This hocus-pocus—transparent to nearly everyone familiar with the background—was carried on in deep solemnity and in the conviction that it was highly important. It did serve several purposes. Foremost was the appeasement of space-buyers. No matter how comparatively cheap the rate, and despite superiorities either admitted or debatable, the Hearst newspapers generally encountered a greater sales resistance among advertisers than other first class American dailies. That was due to prejudice. Much of this bias could be traced to the slander, misrepresentation and misapprehension discussed earlier in these pages. But much was also due to a distrust among business men of Hearst’s political program. It was the vogue of conservatives to denounce him as a sensational radical.

That vogue imposed a serious handicap on Hearst’s space-selling staffs. It was particularly bothersome in cities in which he published two separate dailies. Advertisers, reluctantly using one of the units, backed up against “spending money twice in the same place.” Of course, it wasn’t “the same place.” But it was the same publisher whom they didn’t fancy and who was soliciting a double instead of a single patronage each day.

When Hearst, having established the Examiner in Los Angeles, decided to buy the Herald in that city, he persuaded his close friend, Guy Barham, to pose as the purchaser. That was the most successful of Hearst’s camouflaged deals. In New York, when he determined to launch a tabloid daily, he was already publishing the morning American and the Evening Journal. The newcomer —the Mirror—fought its way toward success under a series of synthetic proprietors, including A. J. Kobler and Alexander P. Moore.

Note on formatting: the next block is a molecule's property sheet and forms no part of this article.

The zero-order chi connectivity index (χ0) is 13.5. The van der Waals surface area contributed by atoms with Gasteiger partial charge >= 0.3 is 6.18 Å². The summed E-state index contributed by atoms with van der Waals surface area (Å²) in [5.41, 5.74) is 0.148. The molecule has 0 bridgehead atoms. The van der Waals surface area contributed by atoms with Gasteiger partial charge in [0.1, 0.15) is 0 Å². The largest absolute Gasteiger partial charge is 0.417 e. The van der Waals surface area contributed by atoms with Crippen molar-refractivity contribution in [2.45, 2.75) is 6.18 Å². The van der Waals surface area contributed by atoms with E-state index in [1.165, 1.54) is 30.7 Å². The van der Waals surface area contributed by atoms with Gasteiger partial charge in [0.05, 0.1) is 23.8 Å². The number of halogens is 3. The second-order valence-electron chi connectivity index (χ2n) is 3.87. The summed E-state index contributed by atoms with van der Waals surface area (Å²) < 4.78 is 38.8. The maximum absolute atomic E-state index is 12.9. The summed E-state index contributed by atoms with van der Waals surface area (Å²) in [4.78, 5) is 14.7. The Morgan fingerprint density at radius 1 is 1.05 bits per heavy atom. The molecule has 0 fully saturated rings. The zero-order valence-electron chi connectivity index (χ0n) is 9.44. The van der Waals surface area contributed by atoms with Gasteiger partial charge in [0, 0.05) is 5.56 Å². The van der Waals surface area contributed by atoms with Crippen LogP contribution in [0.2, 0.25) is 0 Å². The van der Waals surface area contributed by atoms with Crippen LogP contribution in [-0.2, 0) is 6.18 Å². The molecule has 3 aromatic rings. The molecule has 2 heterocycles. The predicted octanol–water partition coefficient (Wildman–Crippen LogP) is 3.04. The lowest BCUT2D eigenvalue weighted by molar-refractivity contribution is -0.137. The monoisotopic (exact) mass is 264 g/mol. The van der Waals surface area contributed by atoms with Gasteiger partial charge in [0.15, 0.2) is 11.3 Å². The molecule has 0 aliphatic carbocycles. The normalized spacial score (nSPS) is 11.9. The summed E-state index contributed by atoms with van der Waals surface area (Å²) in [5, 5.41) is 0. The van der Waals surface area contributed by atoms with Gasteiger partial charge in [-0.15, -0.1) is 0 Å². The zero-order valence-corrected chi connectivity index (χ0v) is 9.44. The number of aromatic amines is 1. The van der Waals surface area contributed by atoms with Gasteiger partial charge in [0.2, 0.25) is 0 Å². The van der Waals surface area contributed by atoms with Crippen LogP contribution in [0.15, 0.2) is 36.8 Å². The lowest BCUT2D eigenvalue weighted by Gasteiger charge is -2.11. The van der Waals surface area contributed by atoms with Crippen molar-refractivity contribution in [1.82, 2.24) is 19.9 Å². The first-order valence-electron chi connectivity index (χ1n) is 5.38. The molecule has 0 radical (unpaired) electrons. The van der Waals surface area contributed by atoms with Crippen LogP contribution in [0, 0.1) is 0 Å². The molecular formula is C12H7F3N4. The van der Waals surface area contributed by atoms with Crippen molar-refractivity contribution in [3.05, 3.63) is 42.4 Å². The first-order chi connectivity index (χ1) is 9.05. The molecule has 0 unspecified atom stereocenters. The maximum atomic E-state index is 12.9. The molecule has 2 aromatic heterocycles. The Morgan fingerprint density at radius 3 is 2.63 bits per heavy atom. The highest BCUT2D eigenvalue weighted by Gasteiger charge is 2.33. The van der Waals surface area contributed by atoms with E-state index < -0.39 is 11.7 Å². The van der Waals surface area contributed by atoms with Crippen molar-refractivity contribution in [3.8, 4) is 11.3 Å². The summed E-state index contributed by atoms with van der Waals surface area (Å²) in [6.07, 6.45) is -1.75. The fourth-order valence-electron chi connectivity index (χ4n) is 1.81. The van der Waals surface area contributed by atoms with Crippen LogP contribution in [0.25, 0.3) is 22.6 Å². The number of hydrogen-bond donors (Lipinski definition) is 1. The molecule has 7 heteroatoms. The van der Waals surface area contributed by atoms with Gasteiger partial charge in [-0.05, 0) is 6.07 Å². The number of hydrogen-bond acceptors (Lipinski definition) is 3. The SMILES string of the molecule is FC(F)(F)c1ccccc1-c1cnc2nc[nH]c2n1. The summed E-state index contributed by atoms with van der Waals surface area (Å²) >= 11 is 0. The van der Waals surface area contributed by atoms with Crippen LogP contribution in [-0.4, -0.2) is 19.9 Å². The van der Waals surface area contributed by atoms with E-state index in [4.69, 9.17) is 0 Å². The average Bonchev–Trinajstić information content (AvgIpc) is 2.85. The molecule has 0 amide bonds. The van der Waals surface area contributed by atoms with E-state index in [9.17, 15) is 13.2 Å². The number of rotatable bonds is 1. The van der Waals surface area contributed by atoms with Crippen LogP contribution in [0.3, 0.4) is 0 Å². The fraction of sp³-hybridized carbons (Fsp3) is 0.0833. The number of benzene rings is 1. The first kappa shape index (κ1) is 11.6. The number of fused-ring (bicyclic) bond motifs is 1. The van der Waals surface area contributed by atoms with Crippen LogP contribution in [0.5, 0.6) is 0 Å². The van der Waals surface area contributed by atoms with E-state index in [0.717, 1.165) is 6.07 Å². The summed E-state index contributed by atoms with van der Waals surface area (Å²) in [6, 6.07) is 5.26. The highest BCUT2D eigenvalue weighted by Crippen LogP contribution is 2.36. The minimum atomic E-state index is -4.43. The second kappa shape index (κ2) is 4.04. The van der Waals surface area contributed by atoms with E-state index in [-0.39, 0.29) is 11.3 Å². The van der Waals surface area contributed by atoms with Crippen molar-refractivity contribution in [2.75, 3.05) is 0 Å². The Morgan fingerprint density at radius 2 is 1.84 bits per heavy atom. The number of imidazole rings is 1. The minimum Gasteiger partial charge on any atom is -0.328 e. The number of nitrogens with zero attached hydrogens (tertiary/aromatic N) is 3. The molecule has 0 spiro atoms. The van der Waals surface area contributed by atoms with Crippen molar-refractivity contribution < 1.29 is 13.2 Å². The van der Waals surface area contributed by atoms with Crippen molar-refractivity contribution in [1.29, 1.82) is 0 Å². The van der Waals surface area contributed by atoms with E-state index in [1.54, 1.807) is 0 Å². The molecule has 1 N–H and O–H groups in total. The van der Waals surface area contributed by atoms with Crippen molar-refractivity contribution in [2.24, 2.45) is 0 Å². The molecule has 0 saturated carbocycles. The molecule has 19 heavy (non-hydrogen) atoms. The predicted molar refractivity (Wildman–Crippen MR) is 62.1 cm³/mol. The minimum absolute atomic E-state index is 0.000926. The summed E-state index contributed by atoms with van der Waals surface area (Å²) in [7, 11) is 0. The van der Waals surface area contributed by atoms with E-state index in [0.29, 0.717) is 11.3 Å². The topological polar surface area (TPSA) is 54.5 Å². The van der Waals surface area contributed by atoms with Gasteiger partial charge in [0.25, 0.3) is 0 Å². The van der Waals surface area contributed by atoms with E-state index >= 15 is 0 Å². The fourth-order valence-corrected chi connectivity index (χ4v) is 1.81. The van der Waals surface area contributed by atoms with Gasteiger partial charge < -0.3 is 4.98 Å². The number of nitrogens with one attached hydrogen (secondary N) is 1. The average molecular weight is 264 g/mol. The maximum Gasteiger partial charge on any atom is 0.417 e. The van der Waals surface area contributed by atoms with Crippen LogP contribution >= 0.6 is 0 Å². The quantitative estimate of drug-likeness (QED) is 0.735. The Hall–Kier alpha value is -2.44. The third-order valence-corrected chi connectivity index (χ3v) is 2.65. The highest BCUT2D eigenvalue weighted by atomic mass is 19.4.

Two dailies in the same field—one morning and one afternoon —were operated under a frankly single ownership in more than a score of different communities. Interesting examples have been the newspapers owned in New York City by Bennett, Dana, Pulitzer or Munsey; in Boston by the Taylors or Winslow; in Chicago by Lawson; in Kansas City by Nelson; in Minneapolis by Murphy; in Detroit by Scripps; in Wichita by the Murdocks; in Des Moines by Cowles; in Columbus, Ohio, by Wolfe; in Louisville by Bingham; in Birmingham by Hanson; in San Antonio by Huntress; in Springfield, Mass., by Bowles; in Baltimore by Abeles or Agnus. If any of them thought of shifting the label of paternity of one of their publications, the idea was not carried out. It remained for Hearst to hide proprietorship under a makeup of false whiskers and wigs. It would be impossible to determine whether the average of results obtained with these disguises was higher than that of unmasked operations.

Scouting for bargains in newspaper properties by my method was not without stumbling blocks. It entangled me in several awkward difficulties. On occasion, the statements of a manager differed materially from the independent audit prepared at my instance. Once, the friction resulting from this sort of a snarl was ironed out with data that I produced by actually operating the plant for a brief period. Demonstrations, described in earlier paragraphs, along lines dissimilar, but parallel, thrust upon me successively the Toledo Times, the Columbus (Ohio) News, the Cincinnati Commercial-Tribune and the Rochester Herald, either for a spin of the wheel openly or for a secret collaboration with the publisher.